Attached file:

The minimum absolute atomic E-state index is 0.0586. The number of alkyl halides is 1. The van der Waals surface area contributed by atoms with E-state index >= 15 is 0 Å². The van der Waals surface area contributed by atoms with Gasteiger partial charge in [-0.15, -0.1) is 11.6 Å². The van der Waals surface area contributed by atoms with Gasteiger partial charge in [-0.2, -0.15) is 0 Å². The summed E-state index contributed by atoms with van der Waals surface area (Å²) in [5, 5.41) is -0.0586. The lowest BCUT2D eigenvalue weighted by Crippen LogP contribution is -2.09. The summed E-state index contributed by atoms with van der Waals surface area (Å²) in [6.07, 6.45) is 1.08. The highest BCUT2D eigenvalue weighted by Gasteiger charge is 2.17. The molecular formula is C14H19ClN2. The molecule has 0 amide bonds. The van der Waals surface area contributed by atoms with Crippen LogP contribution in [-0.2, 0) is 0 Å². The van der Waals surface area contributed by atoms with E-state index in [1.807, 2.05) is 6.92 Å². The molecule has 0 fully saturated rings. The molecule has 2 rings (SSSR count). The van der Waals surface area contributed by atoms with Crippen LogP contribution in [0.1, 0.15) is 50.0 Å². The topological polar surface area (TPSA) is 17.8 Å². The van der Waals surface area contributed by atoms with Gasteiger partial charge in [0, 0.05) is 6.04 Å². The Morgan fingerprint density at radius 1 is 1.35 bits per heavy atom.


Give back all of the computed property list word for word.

The minimum absolute atomic E-state index is 0.0586. The number of alkyl halides is 1. The van der Waals surface area contributed by atoms with E-state index >= 15 is 0 Å². The van der Waals surface area contributed by atoms with Gasteiger partial charge in [-0.15, -0.1) is 11.6 Å². The van der Waals surface area contributed by atoms with Gasteiger partial charge in [-0.2, -0.15) is 0 Å². The summed E-state index contributed by atoms with van der Waals surface area (Å²) in [5, 5.41) is -0.0586. The lowest BCUT2D eigenvalue weighted by Crippen LogP contribution is -2.09. The summed E-state index contributed by atoms with van der Waals surface area (Å²) in [6.07, 6.45) is 1.08. The highest BCUT2D eigenvalue weighted by Gasteiger charge is 2.17. The molecular formula is C14H19ClN2. The molecule has 0 amide bonds. The van der Waals surface area contributed by atoms with Crippen LogP contribution in [-0.2, 0) is 0 Å². The van der Waals surface area contributed by atoms with E-state index in [1.807, 2.05) is 6.92 Å². The molecule has 0 fully saturated rings. The molecule has 2 rings (SSSR count). The van der Waals surface area contributed by atoms with Crippen LogP contribution in [0.1, 0.15) is 50.0 Å². The topological polar surface area (TPSA) is 17.8 Å². The van der Waals surface area contributed by atoms with Gasteiger partial charge in [0, 0.05) is 6.04 Å². The Morgan fingerprint density at radius 1 is 1.35 bits per heavy atom.